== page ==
Where to look: Have been found in Highgate Woods and the grounds of Chiswick House and in 1996 a tree roost was found in Hillingdon. Work is being planned by London Underground Ltd to enhance a major autumn site for this species that has recently been found near Highgate Wood.

Brown long-eared bat (Plecotus auritus)

brown long-eared_BCT

Brown long-eared bat (Bat Conservation Trust)

Identification: As the name suggests, the brown long-eared bat has remarkably large ears which are nearly as long as its body. It is a medium sized bat weighing 6 to 12 grams and has a wingspan of 23 to 28cm.

Habitat: Deciduous and coniferous woodland.

Food: Feeds on moths, flies and beetles. Prey is caught by gleaning off vegetation or by aerial hawking. Prey is often eaten at a feeding perch.

Roost preference: This is the bat that is most frequently found roosting inside roof spaces where it likes the ridge beams of older properties. Also found in bat boxes.

Where to look: A woodland specialist this bat can be found in and around woods. It can be a hard bat to find as it tends to emerge very late, keeping very close to trees when hunting and travelling.

Serotine (Eptesicus serotinus)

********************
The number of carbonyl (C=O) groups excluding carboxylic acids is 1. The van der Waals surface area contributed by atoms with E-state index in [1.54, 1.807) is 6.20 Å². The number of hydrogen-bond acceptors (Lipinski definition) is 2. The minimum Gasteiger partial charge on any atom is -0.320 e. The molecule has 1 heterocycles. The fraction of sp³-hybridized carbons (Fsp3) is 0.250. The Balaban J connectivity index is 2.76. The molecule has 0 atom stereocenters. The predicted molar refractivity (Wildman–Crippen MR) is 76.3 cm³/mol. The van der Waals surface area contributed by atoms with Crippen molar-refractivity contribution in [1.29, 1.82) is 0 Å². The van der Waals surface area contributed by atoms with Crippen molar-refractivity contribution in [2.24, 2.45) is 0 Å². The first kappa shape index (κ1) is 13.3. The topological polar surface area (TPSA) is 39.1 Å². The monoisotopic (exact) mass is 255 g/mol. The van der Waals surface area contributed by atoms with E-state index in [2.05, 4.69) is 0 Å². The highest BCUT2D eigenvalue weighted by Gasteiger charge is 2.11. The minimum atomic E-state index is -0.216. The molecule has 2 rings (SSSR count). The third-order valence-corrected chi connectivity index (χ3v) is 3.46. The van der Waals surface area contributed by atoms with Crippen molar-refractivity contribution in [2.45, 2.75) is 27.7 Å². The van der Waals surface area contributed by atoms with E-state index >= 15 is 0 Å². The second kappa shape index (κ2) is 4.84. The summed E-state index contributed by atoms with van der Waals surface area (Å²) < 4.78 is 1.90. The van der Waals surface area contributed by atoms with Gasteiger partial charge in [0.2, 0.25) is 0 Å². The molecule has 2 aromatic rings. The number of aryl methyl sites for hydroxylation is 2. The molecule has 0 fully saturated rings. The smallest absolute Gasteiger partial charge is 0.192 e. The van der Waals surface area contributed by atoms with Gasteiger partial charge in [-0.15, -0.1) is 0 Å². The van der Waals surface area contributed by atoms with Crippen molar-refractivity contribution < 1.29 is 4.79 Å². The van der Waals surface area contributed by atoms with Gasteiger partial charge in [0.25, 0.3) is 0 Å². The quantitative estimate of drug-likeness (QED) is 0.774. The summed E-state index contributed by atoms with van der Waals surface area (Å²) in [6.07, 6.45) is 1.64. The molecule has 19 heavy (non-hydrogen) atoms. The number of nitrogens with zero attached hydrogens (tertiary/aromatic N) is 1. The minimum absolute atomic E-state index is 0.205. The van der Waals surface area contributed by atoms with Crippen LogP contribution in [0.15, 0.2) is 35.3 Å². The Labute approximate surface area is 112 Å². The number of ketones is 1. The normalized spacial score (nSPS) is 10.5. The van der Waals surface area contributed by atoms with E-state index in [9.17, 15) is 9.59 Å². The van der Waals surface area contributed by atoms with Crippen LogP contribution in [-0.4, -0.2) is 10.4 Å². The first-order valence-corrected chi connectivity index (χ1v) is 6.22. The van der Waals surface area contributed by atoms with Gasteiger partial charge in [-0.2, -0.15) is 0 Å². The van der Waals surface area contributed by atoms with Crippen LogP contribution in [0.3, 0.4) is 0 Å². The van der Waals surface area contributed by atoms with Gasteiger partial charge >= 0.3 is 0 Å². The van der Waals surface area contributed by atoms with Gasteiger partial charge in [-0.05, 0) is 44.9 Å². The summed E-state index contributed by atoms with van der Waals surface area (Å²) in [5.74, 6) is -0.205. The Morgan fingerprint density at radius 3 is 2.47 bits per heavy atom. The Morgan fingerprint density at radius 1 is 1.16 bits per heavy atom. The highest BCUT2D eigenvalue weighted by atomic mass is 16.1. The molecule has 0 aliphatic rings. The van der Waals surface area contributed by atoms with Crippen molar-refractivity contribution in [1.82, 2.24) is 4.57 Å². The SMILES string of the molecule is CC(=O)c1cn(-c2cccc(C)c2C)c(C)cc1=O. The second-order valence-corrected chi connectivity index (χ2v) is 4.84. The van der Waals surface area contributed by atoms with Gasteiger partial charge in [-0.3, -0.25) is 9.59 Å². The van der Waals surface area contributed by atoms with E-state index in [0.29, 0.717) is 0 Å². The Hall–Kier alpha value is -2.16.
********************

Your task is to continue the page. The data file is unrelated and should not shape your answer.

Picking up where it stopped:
Identification: Another large bat, weighing 15 to 35 grams and with a wing span of 32 to 38cm. Flies in broad circles around trees and open areas.


Serotine (Hugh Clark / Bat Conservation Trust)

Habitat: Found foraging in pastures, mature parkland, hedgerows, suburban areas and along woodland edges.

Food: Feeds on flies and moths but is particularly fond of cockchafer beetles which it can catch by landing on the ground.

Roost preference: Prefers older buildings and houses with high gables.

Where to look: The serotine is mainly found in the outer boroughs of London such as Bromley, Havering and Sutton.

Other Species

A number of other species of bat are occasionally found, especially in the outer London boroughs. The Leisler’s bat (Nyctalus leisleri) is a smaller cousin of the noctule and weighs 12 to 20 grams and has a wingspan of 26 to 32cm. A good place to see this bat is Battersea Park.  There is one known summer roost of Brandt’s bats (Myotis brandtii) in Hillingdon otherwise this bat is extremely rare in London, and for the similar whiskered bat (Myotis mystacinus) there are only occasional individual records.

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Find out more:

Download our Bats of London  handout


Richardson, P. (1985) Bats. Whittet Books, Great Britain.

Couzens, D et al. (2017) Britain’s Mammals: A Field Guide to the Mammals of Britain and Ireland. Princeton University Press, New Jersey.